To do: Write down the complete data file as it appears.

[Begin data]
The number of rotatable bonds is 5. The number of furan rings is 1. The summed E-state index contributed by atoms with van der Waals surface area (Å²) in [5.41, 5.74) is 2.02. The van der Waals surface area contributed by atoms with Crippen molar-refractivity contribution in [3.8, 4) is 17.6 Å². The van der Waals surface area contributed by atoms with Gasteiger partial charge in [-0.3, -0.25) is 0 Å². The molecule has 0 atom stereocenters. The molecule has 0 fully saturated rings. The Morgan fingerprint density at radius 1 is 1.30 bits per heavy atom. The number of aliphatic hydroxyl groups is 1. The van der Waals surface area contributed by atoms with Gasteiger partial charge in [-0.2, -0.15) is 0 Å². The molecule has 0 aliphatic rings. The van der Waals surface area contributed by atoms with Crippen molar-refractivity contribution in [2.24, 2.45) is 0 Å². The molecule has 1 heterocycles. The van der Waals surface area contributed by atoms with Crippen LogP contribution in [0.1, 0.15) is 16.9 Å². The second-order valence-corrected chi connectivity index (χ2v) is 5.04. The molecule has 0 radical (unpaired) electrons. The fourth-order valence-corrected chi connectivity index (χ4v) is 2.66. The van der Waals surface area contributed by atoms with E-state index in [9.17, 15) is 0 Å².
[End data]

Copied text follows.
The number of rotatable bonds is 5. The number of furan rings is 1. The summed E-state index contributed by atoms with van der Waals surface area (Å²) in [5.41, 5.74) is 2.02. The van der Waals surface area contributed by atoms with Crippen molar-refractivity contribution in [3.8, 4) is 17.6 Å². The van der Waals surface area contributed by atoms with Gasteiger partial charge in [-0.3, -0.25) is 0 Å². The molecule has 0 atom stereocenters. The molecule has 0 fully saturated rings. The Morgan fingerprint density at radius 1 is 1.30 bits per heavy atom. The number of aliphatic hydroxyl groups is 1. The van der Waals surface area contributed by atoms with Gasteiger partial charge in [-0.2, -0.15) is 0 Å². The molecule has 0 aliphatic rings. The van der Waals surface area contributed by atoms with Crippen molar-refractivity contribution in [2.24, 2.45) is 0 Å². The molecule has 1 heterocycles. The van der Waals surface area contributed by atoms with Crippen LogP contribution in [0.1, 0.15) is 16.9 Å². The second-order valence-corrected chi connectivity index (χ2v) is 5.04. The molecule has 0 radical (unpaired) electrons. The fourth-order valence-corrected chi connectivity index (χ4v) is 2.66. The van der Waals surface area contributed by atoms with E-state index in [9.17, 15) is 0 Å².